Siena: 2000, yeah.

Mark: 2004 was the peak of the Japanese invasion, so the manga. At the time, there was Borders Books. Pretty much every week, you would go to Borders. There’d be a new bay added to just have this flood of manga. A lot of people were kind of freaking out about it. They were like, “It reads right to left. I don’t get it.” A lot of young readers couldn’t get enough of these. What happened was two very, very good things came of that moment in American publishing. First of all, this flood was noticed by the big publishers because millions of dollars were changing hands, and they were not getting a piece of that pie at all. They were like, what do we do? Around 2004, every week in Publishers Weekly, there was some new statistic of insane numbers for manga specifically. The other thing manga did is that, almost overnight in America, it flipped the readership from about eighty-five percent — of comics readers, we’re talking — eighty-five percent male, like aging male readers, to, within a space of a year or two, about sixty-five percent female and young. A lot of those young readers would later become some of the star authors that I publish now. When you look at people like Faith Erin Hicks or Jenna Wang or Vera Brosgol, they didn’t grow up reading Wolverine. They were reading manga. They were reading Sailor Moon. They came a different way. The fact of that change was huge.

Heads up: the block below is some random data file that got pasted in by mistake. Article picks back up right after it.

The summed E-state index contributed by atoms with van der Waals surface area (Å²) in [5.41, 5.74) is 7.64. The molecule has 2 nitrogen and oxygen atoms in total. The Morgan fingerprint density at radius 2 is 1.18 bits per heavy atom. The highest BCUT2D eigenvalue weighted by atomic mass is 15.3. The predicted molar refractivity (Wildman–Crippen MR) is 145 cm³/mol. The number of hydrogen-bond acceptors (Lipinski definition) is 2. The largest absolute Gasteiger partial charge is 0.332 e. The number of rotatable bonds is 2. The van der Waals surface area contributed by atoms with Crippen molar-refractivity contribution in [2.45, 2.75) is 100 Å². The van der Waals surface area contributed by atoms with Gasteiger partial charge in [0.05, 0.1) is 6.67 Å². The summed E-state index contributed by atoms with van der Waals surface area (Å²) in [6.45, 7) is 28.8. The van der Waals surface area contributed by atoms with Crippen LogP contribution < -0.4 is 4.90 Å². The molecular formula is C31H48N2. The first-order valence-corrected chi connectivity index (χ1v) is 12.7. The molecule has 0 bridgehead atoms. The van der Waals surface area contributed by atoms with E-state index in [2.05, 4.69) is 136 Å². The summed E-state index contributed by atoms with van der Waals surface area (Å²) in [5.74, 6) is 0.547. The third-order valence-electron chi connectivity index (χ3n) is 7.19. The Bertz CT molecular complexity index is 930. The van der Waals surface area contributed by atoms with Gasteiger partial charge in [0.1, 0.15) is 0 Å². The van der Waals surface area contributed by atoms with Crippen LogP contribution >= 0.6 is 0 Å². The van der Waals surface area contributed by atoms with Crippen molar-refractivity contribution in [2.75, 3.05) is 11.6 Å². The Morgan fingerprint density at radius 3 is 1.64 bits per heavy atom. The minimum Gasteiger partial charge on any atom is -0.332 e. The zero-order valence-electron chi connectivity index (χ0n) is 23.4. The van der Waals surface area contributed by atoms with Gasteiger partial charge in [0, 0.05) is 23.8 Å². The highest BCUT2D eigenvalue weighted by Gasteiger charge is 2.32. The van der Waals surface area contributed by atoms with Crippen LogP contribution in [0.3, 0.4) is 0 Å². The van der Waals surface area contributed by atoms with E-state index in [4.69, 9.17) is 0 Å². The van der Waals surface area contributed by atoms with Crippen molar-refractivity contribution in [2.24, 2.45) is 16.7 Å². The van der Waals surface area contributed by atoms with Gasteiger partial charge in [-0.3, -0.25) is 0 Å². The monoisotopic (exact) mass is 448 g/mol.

Then right around that time, I had just gotten into publishing. I was trying to get a break in picture books. Everything happened all at once. I got my first picture book, was Seadogs. I did that in this comic style, and it was noticed. It won the Texas Bluebonnet. It did well. At the time, it popped. I started editing. I translated some French graphic novels that made it onto The New York Times best-seller list. Then I was meeting some people way above my paygrade in publishing because of that. At the time, the manga explosion was causing those publishers to go, okay, what do we do? How do we do this? Do we do fake manga? Do we just repurpose manga? Do we do superheroes? They were wondering. John Sargent, who’s the head of Macmillan, I met with him with this crazy vision for a literary graphic novel imprint. It would be a house that would be author driven rather than merch and movie driven. It would really be about cultivating authors and upping the bar on the whole thing. Sargent, we had an amazing conversation. He was like, “Go for it.”

Zibby: That’s so cool. It’s amazing.